Objective: This study was undertaken to measure career satisfaction among obstetrics and gynecology residents and assess its relationship to burnout, depression, and malpractice concerns.
Study design: A 63-item, anonymous, self-administered survey was distributed to residents at 23 randomly selected obstetric and gynecologic residency programs in the United States. The outcome measures included the Maslach Burnout Inventory-Human Services Survey, the Center for Epidemiological Studies-Depression Scale, and perceptions of malpractice and career satisfaction.
Results: Eighty-three percent of the residents were either "very or somewhat satisfied" with their career choice. The majority (89.8%) showed evidence of moderate burnout and 34.2% were considered depressed. Ninety-six percent were concerned about malpractice with 35% pursuing fellowship solely because of malpractice concerns. Residents dissatisfied with their career choice were twice as likely to be depressed (30% vs 55%, P = .03). Both emotional exhaustion (P < .0001) and consideration of fellowship because of malpractice (P < .0001) were strongly predictive of diminishing career satisfaction.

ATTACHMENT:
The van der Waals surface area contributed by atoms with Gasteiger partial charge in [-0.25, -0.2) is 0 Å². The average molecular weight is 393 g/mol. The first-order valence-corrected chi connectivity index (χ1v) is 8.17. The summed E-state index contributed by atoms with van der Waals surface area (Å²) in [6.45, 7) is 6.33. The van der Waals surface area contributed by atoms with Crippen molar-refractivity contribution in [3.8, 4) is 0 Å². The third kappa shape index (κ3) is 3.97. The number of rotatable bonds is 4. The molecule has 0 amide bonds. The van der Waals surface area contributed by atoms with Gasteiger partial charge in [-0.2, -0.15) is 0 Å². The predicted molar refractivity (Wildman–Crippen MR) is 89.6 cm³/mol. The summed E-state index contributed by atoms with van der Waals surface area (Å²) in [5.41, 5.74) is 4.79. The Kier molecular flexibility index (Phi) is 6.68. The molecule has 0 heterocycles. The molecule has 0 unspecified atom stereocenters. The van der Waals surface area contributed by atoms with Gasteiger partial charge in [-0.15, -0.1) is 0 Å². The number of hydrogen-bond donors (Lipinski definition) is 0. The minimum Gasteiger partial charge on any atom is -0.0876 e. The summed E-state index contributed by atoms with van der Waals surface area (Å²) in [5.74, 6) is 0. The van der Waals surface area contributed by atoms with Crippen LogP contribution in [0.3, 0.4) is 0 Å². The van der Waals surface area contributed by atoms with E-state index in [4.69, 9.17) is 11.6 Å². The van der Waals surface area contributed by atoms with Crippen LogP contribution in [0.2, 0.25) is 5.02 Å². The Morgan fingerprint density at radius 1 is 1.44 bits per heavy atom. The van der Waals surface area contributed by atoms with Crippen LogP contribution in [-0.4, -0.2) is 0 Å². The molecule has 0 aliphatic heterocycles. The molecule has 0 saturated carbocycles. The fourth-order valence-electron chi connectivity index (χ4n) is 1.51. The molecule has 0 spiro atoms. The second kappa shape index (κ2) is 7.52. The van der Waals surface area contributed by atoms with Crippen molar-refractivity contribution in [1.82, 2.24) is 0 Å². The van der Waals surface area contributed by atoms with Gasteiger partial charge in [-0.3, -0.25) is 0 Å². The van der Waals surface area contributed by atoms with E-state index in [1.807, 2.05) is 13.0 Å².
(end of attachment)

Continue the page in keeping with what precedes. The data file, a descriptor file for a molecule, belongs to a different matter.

Conclusion: Resident career satisfaction was inversely correlated with burnout and depression, which were more prevalent than expected. Overall, residents were satisfied with their career choice, but also negatively influenced by malpractice concerns.